Tag Archives: Clarence Thomas

disappointed in dahlia

Ah, generally I am always happy to read a Dahlia Lithwick piece. She’s insightful, and a clear writer. But she blew it on her recent piece on affirmative action, “The Downsides of Diversity: What Clarence Thomas might have to say about Sarah Palin” (Newsweek; Slate, 2008/8/29).

In the article, she reminds the reader, bemused by McCain’s obviously demographically-influenced selection of Palin as his VP candidate, of Clarence Thomas’ position on affirmative action. Thomas has repeatedly excoriated affirmative action as a humiliation for its intended beneficiaries, placing a permanent mark of stigma on them. He couches his opinions in the strongest language possible, deliberately echoing the stirring phrases that condemned the injustices of segregation and Jim Crow.

Lithwick then looks at Palin’s selection by the McCain campaign, and her treatment both by the campaign and the media at large. No surprise that she observes that this appeal to diversity is better called tokenism, and correctly equates tokenism with (in this instance) sexism. The irony of the Republicans’ copping to the language of diversity is not lost on her, as she observes, “[Diversity is] certainly a noble goal, but it’s one most conservatives have disparaged for decades.”

And then the conclusion:

Liberals inclined to blindly support affirmative action would do well to contemplate the lessons of Sarah Palin and Clarence Thomas. Although the former exudes unflagging self-confidence and the latter may always be crippled by self-doubt, both have become nearly frozen in a defensive crouch, casualties of an effort to create an America in which diversity is measured solely in terms of appearance.

Ah. Oh, no. Christ. This completely confuses the actual goals of affirmative action and diversity with conservative critics’ misapprehension of those goals.

The effort to measure diversity solely in terms of appearance — that’s the conservative myth about diversity. And McCain’s gambit exemplifies the conservative myth about affirmative action: substituting “diversity” concerns for good judgment and a well-rounded selection process that is merit-based. This kind of diversity is better described as an ugly tokenism. It’s certainly not affirmative action, a process of selecting qualified candidates by including considerations of past discrimination that may disguise actual abilities, experience, and potential; as well as considerations of the larger social realities of the harms and goods that flow from perpetuating or failing to remedy past discriminatory behaviors.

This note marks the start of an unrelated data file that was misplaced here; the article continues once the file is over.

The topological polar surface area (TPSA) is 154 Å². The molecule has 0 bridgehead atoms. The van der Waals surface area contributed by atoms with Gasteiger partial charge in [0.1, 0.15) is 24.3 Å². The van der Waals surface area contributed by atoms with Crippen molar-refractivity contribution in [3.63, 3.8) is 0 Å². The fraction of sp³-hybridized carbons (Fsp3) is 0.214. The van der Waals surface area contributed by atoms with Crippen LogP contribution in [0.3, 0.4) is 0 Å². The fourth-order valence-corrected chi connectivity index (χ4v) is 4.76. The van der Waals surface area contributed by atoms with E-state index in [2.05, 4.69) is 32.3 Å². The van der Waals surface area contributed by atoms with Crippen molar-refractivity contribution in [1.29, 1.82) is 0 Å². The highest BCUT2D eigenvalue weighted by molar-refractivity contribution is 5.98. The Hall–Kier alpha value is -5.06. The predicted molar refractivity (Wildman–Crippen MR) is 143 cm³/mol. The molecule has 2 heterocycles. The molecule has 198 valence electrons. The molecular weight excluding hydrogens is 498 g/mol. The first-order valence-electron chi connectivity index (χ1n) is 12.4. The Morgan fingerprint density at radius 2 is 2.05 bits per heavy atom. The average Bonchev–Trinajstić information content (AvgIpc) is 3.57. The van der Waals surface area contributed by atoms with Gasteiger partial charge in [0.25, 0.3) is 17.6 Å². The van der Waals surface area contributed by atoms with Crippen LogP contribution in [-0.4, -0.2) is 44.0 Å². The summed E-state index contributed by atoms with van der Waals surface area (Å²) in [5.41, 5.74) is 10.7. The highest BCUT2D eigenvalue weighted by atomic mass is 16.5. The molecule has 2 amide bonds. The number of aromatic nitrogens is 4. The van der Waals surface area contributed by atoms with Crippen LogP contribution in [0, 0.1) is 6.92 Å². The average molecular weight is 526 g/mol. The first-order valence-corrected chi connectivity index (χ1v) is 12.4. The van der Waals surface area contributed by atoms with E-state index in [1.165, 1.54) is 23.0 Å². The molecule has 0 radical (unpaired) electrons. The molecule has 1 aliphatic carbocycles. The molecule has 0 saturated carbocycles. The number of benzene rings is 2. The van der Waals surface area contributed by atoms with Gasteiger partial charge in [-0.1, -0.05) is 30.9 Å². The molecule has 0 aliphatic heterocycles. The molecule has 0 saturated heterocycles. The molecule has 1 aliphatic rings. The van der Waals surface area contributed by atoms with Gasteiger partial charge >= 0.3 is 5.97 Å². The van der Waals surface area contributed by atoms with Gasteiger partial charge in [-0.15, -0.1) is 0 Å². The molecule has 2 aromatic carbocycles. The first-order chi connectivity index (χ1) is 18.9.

As my partner observed, no wonder conservatives hate affirmative action, if they think this is what it is.

But I’m disappointed to see Dahlia Lithwick accepting this strawman’s affirmative action.

thomas doesn’t always mind judicial “intervention”

By JOHN HANNA Associated Press Writer

LAWRENCE, Kan. (AP) – U.S. Supreme Court Justice Clarence Thomas said Thursday he would prefer not to face another election-related lawsuit, but defended the high court’s decision to get involved in the contentious dispute over the 2000 presidential vote in Florida.

“What are you supposed to do when somebody brings a lawsuit?” Thomas asked University of Kansas law students. “You hear people say the Supreme Court jumped into the last election. I find it very ironic that the very people saying judges are interfering are bringing lawsuits.”

“What do you think? Donald Duck is going to decide it?”

When asked about the prospect of more litigation over the 2004 vote, Thomas said, “I would prefer not to have to decide it, but that joins a long list of things,” adding: “It’s my job.”

Justice Thomas Hopes for Smooth Election

People who say judges are interfering are really trying to say that judges are making illegitimate decisions and stepping beyond their authority. This is a critique that Thomas & his ilk make quite often when talking about decisions they don’t like. But apparently “it’s their job” when it comes to making a decision, like Bush v. Gore, that they like to make.

Too bad folks like Thomas and the Bush administration have politicized this critique to such an extent. It is now basically useless to say that a judge overstepped his (usually) or her authority — that just means you don’t like the decision. Used to be you could use it to say that the judge’s decision was not supported by the law.